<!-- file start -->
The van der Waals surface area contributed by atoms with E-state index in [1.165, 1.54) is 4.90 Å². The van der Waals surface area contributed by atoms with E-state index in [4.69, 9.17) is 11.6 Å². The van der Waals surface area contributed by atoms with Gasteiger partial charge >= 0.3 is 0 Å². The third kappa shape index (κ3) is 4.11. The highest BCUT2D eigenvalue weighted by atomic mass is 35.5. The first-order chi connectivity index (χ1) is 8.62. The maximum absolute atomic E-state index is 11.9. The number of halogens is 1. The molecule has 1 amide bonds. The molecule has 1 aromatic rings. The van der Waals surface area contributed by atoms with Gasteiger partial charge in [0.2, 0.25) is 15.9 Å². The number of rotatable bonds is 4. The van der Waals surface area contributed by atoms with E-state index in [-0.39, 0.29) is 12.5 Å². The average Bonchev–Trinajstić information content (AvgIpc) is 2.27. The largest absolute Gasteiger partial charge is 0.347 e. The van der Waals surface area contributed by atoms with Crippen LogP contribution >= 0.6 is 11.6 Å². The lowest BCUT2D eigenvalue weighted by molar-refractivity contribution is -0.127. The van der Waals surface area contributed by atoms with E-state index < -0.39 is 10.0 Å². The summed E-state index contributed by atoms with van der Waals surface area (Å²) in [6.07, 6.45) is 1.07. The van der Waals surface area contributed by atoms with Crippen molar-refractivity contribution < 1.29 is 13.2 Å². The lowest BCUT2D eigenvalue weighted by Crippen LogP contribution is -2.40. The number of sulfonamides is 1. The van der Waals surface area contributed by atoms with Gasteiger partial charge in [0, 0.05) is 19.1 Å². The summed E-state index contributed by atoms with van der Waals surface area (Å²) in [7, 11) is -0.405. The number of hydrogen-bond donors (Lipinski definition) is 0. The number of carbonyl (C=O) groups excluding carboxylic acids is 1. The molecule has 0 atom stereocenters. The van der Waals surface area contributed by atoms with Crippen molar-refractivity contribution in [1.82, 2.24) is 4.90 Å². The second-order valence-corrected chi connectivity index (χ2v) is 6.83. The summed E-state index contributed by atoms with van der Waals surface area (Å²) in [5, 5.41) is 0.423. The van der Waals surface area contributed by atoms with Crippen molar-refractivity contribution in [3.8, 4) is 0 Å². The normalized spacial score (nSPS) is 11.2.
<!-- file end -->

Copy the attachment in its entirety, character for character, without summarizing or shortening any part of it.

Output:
The van der Waals surface area contributed by atoms with E-state index in [1.165, 1.54) is 4.90 Å². The van der Waals surface area contributed by atoms with E-state index in [4.69, 9.17) is 11.6 Å². The van der Waals surface area contributed by atoms with Gasteiger partial charge >= 0.3 is 0 Å². The third kappa shape index (κ3) is 4.11. The highest BCUT2D eigenvalue weighted by atomic mass is 35.5. The first-order chi connectivity index (χ1) is 8.62. The maximum absolute atomic E-state index is 11.9. The number of halogens is 1. The molecule has 1 amide bonds. The molecule has 1 aromatic rings. The van der Waals surface area contributed by atoms with Gasteiger partial charge in [0.2, 0.25) is 15.9 Å². The number of rotatable bonds is 4. The van der Waals surface area contributed by atoms with E-state index in [-0.39, 0.29) is 12.5 Å². The average Bonchev–Trinajstić information content (AvgIpc) is 2.27. The largest absolute Gasteiger partial charge is 0.347 e. The van der Waals surface area contributed by atoms with Crippen LogP contribution >= 0.6 is 11.6 Å². The lowest BCUT2D eigenvalue weighted by molar-refractivity contribution is -0.127. The van der Waals surface area contributed by atoms with E-state index < -0.39 is 10.0 Å². The summed E-state index contributed by atoms with van der Waals surface area (Å²) in [6.07, 6.45) is 1.07. The van der Waals surface area contributed by atoms with Crippen molar-refractivity contribution < 1.29 is 13.2 Å². The lowest BCUT2D eigenvalue weighted by Crippen LogP contribution is -2.40. The number of sulfonamides is 1. The van der Waals surface area contributed by atoms with Gasteiger partial charge in [0, 0.05) is 19.1 Å². The summed E-state index contributed by atoms with van der Waals surface area (Å²) in [7, 11) is -0.405. The number of hydrogen-bond donors (Lipinski definition) is 0. The number of carbonyl (C=O) groups excluding carboxylic acids is 1. The molecule has 0 atom stereocenters. The van der Waals surface area contributed by atoms with Crippen molar-refractivity contribution in [1.82, 2.24) is 4.90 Å². The second-order valence-corrected chi connectivity index (χ2v) is 6.83. The summed E-state index contributed by atoms with van der Waals surface area (Å²) in [5, 5.41) is 0.423. The van der Waals surface area contributed by atoms with Crippen molar-refractivity contribution in [3.8, 4) is 0 Å². The normalized spacial score (nSPS) is 11.2.